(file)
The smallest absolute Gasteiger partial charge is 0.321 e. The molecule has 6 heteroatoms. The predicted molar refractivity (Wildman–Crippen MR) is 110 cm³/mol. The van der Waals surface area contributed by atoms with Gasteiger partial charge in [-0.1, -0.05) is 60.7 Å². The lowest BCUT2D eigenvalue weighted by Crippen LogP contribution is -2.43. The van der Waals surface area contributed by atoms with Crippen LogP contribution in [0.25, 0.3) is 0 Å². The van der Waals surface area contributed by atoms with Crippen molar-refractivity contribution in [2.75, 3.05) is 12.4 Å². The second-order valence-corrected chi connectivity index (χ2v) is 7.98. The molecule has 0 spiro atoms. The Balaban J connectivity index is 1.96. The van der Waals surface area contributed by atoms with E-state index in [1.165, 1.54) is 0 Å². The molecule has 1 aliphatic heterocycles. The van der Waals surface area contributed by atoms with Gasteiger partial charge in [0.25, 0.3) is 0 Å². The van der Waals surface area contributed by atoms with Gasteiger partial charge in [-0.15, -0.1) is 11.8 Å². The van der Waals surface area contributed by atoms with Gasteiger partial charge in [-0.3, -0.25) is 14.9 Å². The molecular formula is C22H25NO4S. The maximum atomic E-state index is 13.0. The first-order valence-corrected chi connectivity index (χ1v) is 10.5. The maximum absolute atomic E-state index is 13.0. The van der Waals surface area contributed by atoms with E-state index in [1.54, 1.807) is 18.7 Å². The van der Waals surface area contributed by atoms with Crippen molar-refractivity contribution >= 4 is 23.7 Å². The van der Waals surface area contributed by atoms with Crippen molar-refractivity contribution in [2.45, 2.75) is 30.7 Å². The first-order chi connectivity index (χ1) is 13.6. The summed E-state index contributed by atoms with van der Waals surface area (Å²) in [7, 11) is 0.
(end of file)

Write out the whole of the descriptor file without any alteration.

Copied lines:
The smallest absolute Gasteiger partial charge is 0.321 e. The molecule has 6 heteroatoms. The predicted molar refractivity (Wildman–Crippen MR) is 110 cm³/mol. The van der Waals surface area contributed by atoms with Gasteiger partial charge in [-0.1, -0.05) is 60.7 Å². The lowest BCUT2D eigenvalue weighted by Crippen LogP contribution is -2.43. The van der Waals surface area contributed by atoms with Crippen LogP contribution in [0.25, 0.3) is 0 Å². The van der Waals surface area contributed by atoms with Crippen molar-refractivity contribution in [2.75, 3.05) is 12.4 Å². The second-order valence-corrected chi connectivity index (χ2v) is 7.98. The molecule has 0 spiro atoms. The Balaban J connectivity index is 1.96. The van der Waals surface area contributed by atoms with E-state index in [1.165, 1.54) is 0 Å². The molecule has 1 aliphatic heterocycles. The van der Waals surface area contributed by atoms with Gasteiger partial charge in [0.25, 0.3) is 0 Å². The van der Waals surface area contributed by atoms with Gasteiger partial charge in [-0.15, -0.1) is 11.8 Å². The van der Waals surface area contributed by atoms with Gasteiger partial charge in [-0.3, -0.25) is 14.9 Å². The molecular formula is C22H25NO4S. The maximum atomic E-state index is 13.0. The first-order valence-corrected chi connectivity index (χ1v) is 10.5. The maximum absolute atomic E-state index is 13.0. The van der Waals surface area contributed by atoms with E-state index in [1.54, 1.807) is 18.7 Å². The van der Waals surface area contributed by atoms with Crippen molar-refractivity contribution >= 4 is 23.7 Å². The van der Waals surface area contributed by atoms with Crippen molar-refractivity contribution in [2.45, 2.75) is 30.7 Å². The first-order chi connectivity index (χ1) is 13.6. The summed E-state index contributed by atoms with van der Waals surface area (Å²) in [7, 11) is 0.